Ninety-nine years ago, two Santa Feans, the Mayanist Sylvanus G. Morley and the archaeologist and photographer Jesse L. Nusbaum, visited the island of Cozumel and the ancient Maya ruins of Tulum, on the eastern shore of the Yucatán peninsula. Their visit would have been recorded only in the annals of science and Maya studies if it were not for its extraordinary circumstances and a series of sensational newspaper articles published about the expedition. On April 15, 1913, The Santa Fe New Mexican published a front-page article, "Two Santa Feans Visit Bad Men on Cozumel Isle, " which mentioned that the island was noted for its cannibals. Two days later, another front-page article appeared, with the headline: "Grave Danger in Visiting Isle of Cozumel. Peril of Morley-Nusbaum-Lis Expedition Facing Cannibals Who Have Eaten Other Explorers. Mrs. Morley Alarmed over Husband's Fate." There was a photo of Nusbaum, with a caption suggesting he may have met his end at the hands of cannibals. The story quickly went national, and the Boston Globe published an article on April 18, with the ominous headline: "Alarm Felt for Them. S. G. Morley, a Harvard Student, and J. H. Nusbaum May Have Died on Visit to Cozumel Island." The account mentioned that Morley's wife, Alice, was prostrate with concern for the men, since there were reports that two Englishmen who visited the island of Cozumel recently were eaten by cannibals or killed by hostile Indians.
In the early 20th century, the eastern half of the Yucatán Peninsula, including the modern-day resort destinations of Cozumel and Tulum, was a rough territory inhabited by Yucatec Maya sublevados, the descendants of people who revolted against Mexican national control in 1847. The so-called Caste War erupted in that year, when the Maya staged a violent insurrection against the residents of the regional capital, Mérida, and other population centers such as Valladolid. As Nelson Reed notes in The Caste War of Yucatán (1964), the conflict resulted from increased taxes on native peoples as well as a land grab. Maya villages held lands communally, and in the early decades of the 19th century, Mexican (i.e. non-Maya) ranchers and businessmen began to encroach upon native lands, which they developed into haciendas for cattle and henequen fiber. The Maya armies quickly occupied most of the peninsula, except for the walled cities of Mérida and Campeche. But within a year, the Mexican forces began to push the Maya back, and eventually a stalemate developed. The sublevados — or Cruzoob, the "People of the Cross, " as they called themselves — held much of the eastern peninsula, encompassing sections of the modern states of Yucatán, Quintana Roo, and Campeche. No roads connected the Cruzoob heartland, with its capital at Chan Santa Cruz, with the rest of Mexico, and it was rumored that any non-Maya who entered their territory would be slain. Mexicans may well have been killed if they entered Cruzoob lands, but foreigners were usually safe, since the sublevados were buying arms from the British colony in what is now Belize.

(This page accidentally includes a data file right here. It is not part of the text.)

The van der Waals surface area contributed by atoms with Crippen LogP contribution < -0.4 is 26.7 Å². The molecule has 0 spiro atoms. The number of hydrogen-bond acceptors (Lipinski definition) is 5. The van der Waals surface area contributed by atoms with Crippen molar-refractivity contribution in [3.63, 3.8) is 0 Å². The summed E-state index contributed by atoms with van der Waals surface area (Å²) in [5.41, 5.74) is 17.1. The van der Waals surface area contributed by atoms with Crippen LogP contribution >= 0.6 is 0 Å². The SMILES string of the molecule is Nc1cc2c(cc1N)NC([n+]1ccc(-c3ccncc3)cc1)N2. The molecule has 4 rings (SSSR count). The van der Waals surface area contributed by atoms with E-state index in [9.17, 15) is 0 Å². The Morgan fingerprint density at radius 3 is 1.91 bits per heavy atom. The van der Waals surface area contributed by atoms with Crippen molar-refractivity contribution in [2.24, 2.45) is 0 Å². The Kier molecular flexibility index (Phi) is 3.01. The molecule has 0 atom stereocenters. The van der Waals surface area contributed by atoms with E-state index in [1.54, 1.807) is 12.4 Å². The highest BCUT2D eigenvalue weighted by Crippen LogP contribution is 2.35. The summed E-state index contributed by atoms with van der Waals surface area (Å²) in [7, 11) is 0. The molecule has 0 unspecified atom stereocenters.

Rumors that the Cruzoob were cannibals likely stem from the racist attitudes of the Mexicans in Mérida such as Gov. Miguel Barbachano, who, beginning in 1849, sold any Mayas his forces caught into slavery in Cuba. Reed uncovered evidence that the Maya mutilated and barbecued captured Mexicans and left them to be discovered, in an effective strategy to play on fears of cannibalism. Historians usually date the conclusion of the Caste War at 1900, but both Mexicans and foreigners feared travel to the eastern Yucatán peninsula well into the 20th century. We should note that native peoples throughout the Americas were accused by the invading Europeans of practicing cannibalism. Although some indigenous American peoples undoubtedly practiced cannibalism, just as was true among other world populations, many of these accusations can now be more profitably assessed as strategies to dehumanize native peoples so that they might be enslaved or their lands taken, rather than faithful descriptions of cultural practices.
Sylvanus G. Morley and Jesse L. Nusbaum (the Boston Globe printed his middle initial incorrectly) were in Yucatán to make a silent feature film on the ancient Maya for the Panama-California Exposition, to be held in San Diego in 1915. Morley wrote the script, which tells the story of the rulers of the ancient city of Chichén Itzá and includes such sensational scenes as a sacrifice of virgins in the sacred cenote at the site — a sinkhole more than 100 feet across, and 80 feet down to the water. Morley and Nusbaum arrived in Yucatán in January 1913 and quickly found that not only did they not have enough money to have the sets made or buy the costumes (including quetzal feathers, jaguar-pelt skirts, and jade beads), but when the Mexican Revolution turned bloody, in early February, much of the population around Chichén, both Mexican and Maya, evacuated — the former to Mérida and the latter deeper into the jungle beyond the ruins. Morley related these woes in letters to his supervisor, Edgar Lee Hewett, the director of archaeological and ethnological exhibits for the fair, which are preserved in the Fray Angélico Chávez History Library at the New Mexico History Museum in Santa Fe. In the end, Morley and Nusbaum made what must be the first films of the ancient Maya ruins of Yucatán, as well as scenes from the Carnival parades in Mérida and a documentation of henequen-fiber processing, from the cutting of the stalks to the finished cordage. Unfortunately, the films do not survive, or perhaps they are buried in an archive somewhere.